Saudi arrests prominent women's rights activists: HRW

Badawi has received the United States International Women of Courage Award in 2012

Badawi has received the United States International Women of Courage Award in 2012

Rather, she believes it was part of a roundup of women's rights activists that began earlier this year, shortly before the government lifted a ban on women driving.

Saudi Arabian authorities have arrested two high-profile women's rights activists, Human Rights Watch said Wednesday, amid what the organisation called an "unprecedented" crackdown on dissent.

More than a dozen women's rights activists have been targeted since May in Saudi Arabia.

Saudi authorities, under the ultimate direction of Crown Prince Mohammad bin Salman, have stepped up arrests and prosecutions of dissidents and activists since early 2017.

In a recent open letter to the United Nations special rapporteur on the situation of human rights defenders, the groups wrote: "Saudi authorities, government-aligned media, and troll accounts on social media launched a public smear campaign and labelled women human rights defenders as "traitors" and a 'danger to Saudi society and national security'".

Badawi was the first person to file a lawsuit for women's suffrage in Saudi Arabia in 2011, when she sued the Ministry of Municipal and Rural Affairs for refusing to register her for the September municipal elections, citing the illegality of their action. In addition to her advocacy for women's equality, she has campaigned energetically for both her former husband and her brother to be released from prison.

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In 2014, Badawi was banned from travelling after an global campaign to release her imprisoned former husband Walid Abulkhair, a human rights lawyer who is now serving a 15-year prison sentence - reportedly making him the first human rights activist to be tried under Saudi Arabia's 2014 terrorism law.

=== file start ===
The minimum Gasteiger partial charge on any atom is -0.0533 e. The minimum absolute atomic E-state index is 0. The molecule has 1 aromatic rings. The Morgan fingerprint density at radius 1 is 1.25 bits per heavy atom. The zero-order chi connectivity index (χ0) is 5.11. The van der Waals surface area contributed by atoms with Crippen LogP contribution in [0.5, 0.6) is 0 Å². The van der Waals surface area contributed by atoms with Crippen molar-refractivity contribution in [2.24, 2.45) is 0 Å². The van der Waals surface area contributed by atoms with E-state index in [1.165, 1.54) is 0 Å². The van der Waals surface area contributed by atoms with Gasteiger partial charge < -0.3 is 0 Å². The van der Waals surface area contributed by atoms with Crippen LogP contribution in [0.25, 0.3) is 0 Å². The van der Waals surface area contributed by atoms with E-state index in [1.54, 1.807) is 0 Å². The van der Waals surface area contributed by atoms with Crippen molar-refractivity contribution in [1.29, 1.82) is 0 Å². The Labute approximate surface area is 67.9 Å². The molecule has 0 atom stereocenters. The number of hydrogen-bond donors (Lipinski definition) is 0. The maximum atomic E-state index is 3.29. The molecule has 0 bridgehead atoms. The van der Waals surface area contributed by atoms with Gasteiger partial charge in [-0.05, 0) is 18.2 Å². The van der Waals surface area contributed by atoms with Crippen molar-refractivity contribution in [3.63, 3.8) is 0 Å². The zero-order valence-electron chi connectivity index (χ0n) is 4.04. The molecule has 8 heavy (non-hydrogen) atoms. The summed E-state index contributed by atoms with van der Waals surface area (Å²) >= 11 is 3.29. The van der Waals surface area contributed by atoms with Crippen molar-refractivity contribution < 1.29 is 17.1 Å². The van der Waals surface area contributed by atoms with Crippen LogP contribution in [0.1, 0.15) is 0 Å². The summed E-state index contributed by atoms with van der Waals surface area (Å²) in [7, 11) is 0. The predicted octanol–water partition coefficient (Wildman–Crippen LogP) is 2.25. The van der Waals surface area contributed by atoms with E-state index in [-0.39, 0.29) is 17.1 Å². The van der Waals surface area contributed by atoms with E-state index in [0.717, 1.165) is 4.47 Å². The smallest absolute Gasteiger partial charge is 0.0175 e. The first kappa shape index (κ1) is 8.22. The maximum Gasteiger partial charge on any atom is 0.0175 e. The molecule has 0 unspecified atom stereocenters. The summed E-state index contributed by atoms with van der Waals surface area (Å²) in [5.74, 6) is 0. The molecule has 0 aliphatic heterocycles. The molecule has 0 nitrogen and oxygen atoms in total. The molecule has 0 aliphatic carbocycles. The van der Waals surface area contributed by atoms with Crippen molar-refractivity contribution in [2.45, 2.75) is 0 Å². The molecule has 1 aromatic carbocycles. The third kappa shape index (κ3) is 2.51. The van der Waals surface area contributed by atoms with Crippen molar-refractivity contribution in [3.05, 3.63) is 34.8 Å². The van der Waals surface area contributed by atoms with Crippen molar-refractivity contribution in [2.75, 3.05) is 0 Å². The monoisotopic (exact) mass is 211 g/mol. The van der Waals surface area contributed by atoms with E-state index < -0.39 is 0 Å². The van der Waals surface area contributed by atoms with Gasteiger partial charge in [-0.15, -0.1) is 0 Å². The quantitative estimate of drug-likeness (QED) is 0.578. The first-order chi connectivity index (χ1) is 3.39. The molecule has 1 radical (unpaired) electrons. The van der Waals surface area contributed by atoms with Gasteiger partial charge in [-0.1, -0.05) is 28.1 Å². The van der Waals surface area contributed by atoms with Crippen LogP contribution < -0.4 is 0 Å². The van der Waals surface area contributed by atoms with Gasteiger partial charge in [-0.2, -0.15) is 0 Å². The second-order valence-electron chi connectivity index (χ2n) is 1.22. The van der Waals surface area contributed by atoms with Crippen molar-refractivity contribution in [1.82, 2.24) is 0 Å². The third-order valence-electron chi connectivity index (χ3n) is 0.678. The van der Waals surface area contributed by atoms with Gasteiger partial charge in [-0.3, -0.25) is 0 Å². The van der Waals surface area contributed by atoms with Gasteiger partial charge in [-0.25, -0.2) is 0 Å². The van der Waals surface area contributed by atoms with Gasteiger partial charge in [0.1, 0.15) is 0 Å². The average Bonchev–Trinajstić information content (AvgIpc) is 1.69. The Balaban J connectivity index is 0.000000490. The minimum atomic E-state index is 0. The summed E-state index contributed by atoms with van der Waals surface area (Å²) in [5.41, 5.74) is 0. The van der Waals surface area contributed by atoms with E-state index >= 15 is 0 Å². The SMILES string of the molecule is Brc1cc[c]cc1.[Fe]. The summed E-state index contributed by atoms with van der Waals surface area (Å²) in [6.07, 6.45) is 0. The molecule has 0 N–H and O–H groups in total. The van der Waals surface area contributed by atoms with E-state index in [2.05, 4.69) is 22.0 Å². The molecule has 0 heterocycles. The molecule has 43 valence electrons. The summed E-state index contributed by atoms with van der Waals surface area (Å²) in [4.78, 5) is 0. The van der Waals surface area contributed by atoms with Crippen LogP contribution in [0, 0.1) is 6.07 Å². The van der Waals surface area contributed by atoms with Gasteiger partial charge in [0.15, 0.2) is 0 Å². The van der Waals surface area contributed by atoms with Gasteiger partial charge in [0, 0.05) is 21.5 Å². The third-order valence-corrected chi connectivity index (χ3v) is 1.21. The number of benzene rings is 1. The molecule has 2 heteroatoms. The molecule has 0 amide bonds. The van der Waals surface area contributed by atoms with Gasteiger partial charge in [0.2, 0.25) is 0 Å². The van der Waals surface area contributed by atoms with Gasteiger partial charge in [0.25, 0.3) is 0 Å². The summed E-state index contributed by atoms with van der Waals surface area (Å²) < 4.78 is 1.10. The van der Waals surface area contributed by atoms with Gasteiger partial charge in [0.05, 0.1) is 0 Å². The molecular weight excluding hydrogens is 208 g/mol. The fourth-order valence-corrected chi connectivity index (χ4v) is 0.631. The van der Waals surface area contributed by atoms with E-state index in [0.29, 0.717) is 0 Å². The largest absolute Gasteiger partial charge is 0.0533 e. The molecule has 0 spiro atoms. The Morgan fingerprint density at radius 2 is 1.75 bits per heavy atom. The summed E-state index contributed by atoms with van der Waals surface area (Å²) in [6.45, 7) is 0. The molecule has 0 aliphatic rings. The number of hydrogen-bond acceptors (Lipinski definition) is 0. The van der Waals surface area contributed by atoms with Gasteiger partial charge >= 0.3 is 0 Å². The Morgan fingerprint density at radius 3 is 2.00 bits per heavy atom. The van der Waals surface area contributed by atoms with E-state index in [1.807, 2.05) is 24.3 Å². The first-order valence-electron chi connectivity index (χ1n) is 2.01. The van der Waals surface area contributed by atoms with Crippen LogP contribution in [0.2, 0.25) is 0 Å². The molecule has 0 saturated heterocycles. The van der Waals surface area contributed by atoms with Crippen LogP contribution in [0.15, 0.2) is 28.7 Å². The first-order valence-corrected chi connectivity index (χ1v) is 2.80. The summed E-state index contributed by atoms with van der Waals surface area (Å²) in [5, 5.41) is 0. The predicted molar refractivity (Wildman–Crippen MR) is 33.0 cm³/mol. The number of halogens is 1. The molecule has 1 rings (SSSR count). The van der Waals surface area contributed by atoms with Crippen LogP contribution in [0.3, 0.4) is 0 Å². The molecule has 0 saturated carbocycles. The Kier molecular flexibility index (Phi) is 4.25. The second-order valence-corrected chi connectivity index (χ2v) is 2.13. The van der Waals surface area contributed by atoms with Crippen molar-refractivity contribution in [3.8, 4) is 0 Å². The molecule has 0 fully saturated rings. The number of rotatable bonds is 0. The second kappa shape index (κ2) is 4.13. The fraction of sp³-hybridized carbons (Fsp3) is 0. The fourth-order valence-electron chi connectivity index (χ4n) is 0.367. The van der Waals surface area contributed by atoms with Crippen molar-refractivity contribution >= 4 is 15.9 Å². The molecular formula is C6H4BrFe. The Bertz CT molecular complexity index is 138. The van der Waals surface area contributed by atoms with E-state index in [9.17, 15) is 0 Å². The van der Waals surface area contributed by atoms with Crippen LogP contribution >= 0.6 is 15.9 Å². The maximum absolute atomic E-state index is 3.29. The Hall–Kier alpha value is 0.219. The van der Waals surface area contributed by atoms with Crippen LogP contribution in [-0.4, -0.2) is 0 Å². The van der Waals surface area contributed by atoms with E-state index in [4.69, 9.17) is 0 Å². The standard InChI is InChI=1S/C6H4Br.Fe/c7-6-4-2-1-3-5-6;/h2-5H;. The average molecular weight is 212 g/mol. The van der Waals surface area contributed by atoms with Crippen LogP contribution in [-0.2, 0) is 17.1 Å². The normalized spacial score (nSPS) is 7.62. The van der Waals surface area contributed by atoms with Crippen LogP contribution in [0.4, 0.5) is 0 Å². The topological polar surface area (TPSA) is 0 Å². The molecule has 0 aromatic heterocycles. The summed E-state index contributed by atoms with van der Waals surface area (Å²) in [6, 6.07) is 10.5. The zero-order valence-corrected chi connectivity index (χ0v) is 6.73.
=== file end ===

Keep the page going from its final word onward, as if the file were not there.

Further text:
"It is unclear why Saudi authorities have targeted Al-Harbi", the statement said.

Reforms have been accompanied by a heavy-handed crackdown on dissent, which has targeted clerics as well as some of the very female activists who campaigned for years to end the driving ban. While some have been released, others remain detained without charge. Activists in detention have had no access to their families or lawyers, said Ibrahim. Government-aligned media outlets have carried out an alarming campaign against them, branding them "traitors". Some activists are to be tried in the specialized criminal court, established to hear terrorism cases, where they could be sentenced to up to 20 years in prison., a renowned scholar and associate professor of women's history at King Saud University, was one of the first women to acquire a Saudi driver's license.

She was previously arrested in 2016 and subject to a travel ban in 2014. In Saudi Arabia there is no civic space left to shrink.

Like Badawi, she is also known for her advocacy against the male guardianship system which requires women to obtain the permission of a "male guardian" before making their own decisions on travelling, applying for a passport, being released from prison or shelter, or getting married. "Any economic vision that seeks to open up Saudi Arabia while throwing real reformers in jail may well end badly for everyone", said Whitson.

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